DEB RIECHMANN Associated Press Writer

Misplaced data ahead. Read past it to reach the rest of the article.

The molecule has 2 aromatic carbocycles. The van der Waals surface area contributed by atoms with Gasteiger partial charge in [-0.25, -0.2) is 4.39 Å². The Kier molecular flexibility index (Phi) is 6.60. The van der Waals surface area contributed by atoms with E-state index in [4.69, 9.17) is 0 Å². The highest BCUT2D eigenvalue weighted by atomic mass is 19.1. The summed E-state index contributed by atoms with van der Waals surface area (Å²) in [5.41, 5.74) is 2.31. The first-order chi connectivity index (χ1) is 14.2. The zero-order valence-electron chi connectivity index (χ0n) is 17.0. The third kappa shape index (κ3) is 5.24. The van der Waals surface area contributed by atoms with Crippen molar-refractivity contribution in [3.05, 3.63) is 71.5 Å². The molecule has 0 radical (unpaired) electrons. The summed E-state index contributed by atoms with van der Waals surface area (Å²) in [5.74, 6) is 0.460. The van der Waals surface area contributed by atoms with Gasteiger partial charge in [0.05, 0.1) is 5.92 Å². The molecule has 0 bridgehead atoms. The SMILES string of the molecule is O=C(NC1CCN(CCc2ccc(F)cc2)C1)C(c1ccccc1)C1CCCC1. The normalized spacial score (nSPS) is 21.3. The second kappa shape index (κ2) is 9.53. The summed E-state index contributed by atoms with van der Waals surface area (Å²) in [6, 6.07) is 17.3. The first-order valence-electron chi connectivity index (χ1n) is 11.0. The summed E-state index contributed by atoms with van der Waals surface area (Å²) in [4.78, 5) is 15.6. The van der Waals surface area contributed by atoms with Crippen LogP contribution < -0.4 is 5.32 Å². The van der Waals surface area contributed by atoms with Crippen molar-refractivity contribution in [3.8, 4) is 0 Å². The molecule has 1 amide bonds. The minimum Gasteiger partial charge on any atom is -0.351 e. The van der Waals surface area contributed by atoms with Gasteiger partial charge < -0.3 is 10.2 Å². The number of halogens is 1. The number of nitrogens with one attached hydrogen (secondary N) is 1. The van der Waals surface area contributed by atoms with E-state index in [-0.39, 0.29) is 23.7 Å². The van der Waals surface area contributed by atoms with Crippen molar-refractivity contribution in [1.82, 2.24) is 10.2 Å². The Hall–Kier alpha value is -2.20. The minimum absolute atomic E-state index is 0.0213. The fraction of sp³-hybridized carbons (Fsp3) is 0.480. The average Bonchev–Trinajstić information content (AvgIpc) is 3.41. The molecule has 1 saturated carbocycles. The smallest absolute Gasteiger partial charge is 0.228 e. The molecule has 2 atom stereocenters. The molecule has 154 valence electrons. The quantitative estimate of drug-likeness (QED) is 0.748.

AMMAN, Jordan President Bush today sought to strengthen Prime Minister Nouri al- Maliki’s ability to quell rising violence in Iraq amid U.S. doubts about his capacity to control sectarian warfare. Under pressure to find a new blueprint for Iraq, Bush flew here from a NATO summit in Latvia for a summit with al-Maliki. The president was expected to ask the embattled Iraqi prime minister how best to train Iraqi forces faster so they can shoulder more responsibility for halting the sectarian violence and, specifically, mending a gaping Sunni-Shiite divide. The two-day summit was beginning even as a top White House adviser raised doubts about al-Maliki’s ability to halt escalating sectarian violence in Iraq, where U.S. involvement now exceeds the length of America’s participation in World War II. “We will discuss the situation on the ground in his country, our ongoing efforts to transfer more responsibility to the Iraqi security forces, and the responsibility of other nations in the region to support the security and stability of Iraq,” Bush said Tuesday at the NATO summit. “We’ll continue to be flexible, and we’ll make the changes necessary to succeed. But there’s one thing I’m not going to do: I’m not going to pull our troops off the battlefield before the mission is complete,” he said. Meanwhile, Iraqi lawmakers and cabinet ministers loyal to anti-American cleric Muqtada al-Sadr suspended their participation in the parliament and government in protest over al-Maliki’s summit with Bush. In Syria, President Bashar Assad said his country will continue to challenge U.S. efforts to exert control over the Middle East. The White House has avoided saying that Bush will be pressuring al-Maliki at the meeting to do more to stop the bloodshed. National security adviser Stephen Hadley says the Iraqi prime minister pushes himself and that Bush will be listening to al-Maliki’s ideas, not imposing plans on him. But in a classified Nov. 8 memo following his Oct. 30 trip to Baghdad, Hadley expressed serious doubts about whether al-Maliki had the capacity to control the sectarian violence in Iraq, and recommended steps to strengthen the Iraqi leader’s position, The New York Times reported in today’s editions. “The reality on the streets of Baghdad suggests Maliki is either ignorant of what is going on, misrepresenting his intentions, or that his capabilities are not yet sufficient to turn his good intentions into action,” the memo said. The White House did not dispute the accuracy of the memo, but a senior administration official said the document, taken as a whole, it is an expression of support for al-Maliki. “You have a constant reiteration of the importance of strengthening the Maliki government, the need to work with him, to augment his capabilities,” the official said. He added that Bush and Maliki have a “personal relationship” that allows them to “talk candidly about the challenges.” Another official, also speaking anonymously because of the classified nature of the memo, said it was not “a slap in the face, but it’s, How do we grow his capability.’” “The president has confidence in Prime Minister Maliki, and also the administration is working with the prime minister to improve his capabilities,” Press Secretary Tony Snow told reporters, adding that Maliki “has been very aggressive in recent weeks in taking on some of the key challenges.” Jordan’s King Abdullah, who is hosting the meetings, has warned that unless bold steps are taken posthaste, the new year could dawn with three civil wars in the Mideast in Lebanon, between the Palestinians and Israelis and in Iraq. He says the fighting in Iraq amounts to a civil war between the Sunnis and Shiites, but Bush chooses to characterize it differently. “No question it’s tough,” Bush said. “There’s a lot of sectarian violence taking place, fomented, in my opinion, because of these attacks by al-Qaida, causing people to seek reprisal.” His meeting with al-Maliki is part of a new flurry of diplomacy the administration has undertaken across the Middle East. Hadley’s memo suggests that Secretary of State Condoleezza Rice hold a meeting for Iraq and its neighbors in the region early next month. After the Bush-al-Maliki summit, Rice is staying behind in the region for talks with Palestinian, and possibly, Israeli leaders, who agreed last weekend on a ceasefire to end five months of fighting in the Gaza Strip. Hadley suggested in his memo the United States could step up efforts to get Saudi Arabia to take a leadership role in supporting Iraq. Hadley said Saudi Arabia could use its influence to move Sunni populations in Iraq out of violence and into politics, cut off any public or private funding provided to the insurgents or death squads from the region and lean on Syria to terminate its support for Baathists and insurgent leaders. Bush is regaining his footing on the world stage after the November election when Democrats seized the reins of both the House and Senate. The election was largely viewed as a referendum on the war, and the day after, Bush announced that Defense Secretary Donald H. Rumsfeld was stepping down from his post. The debate over Iraq is not distracting NATO from its mission to keep Afghanistan stable, said Daniel Fried, assistant secretary of state for European and Eurasian affairs. NATO allies at the summit in Latvia made clear they do not want the U.S.-led war in Iraq to fail, but they are not “importing that debate” into their own work, Fried said.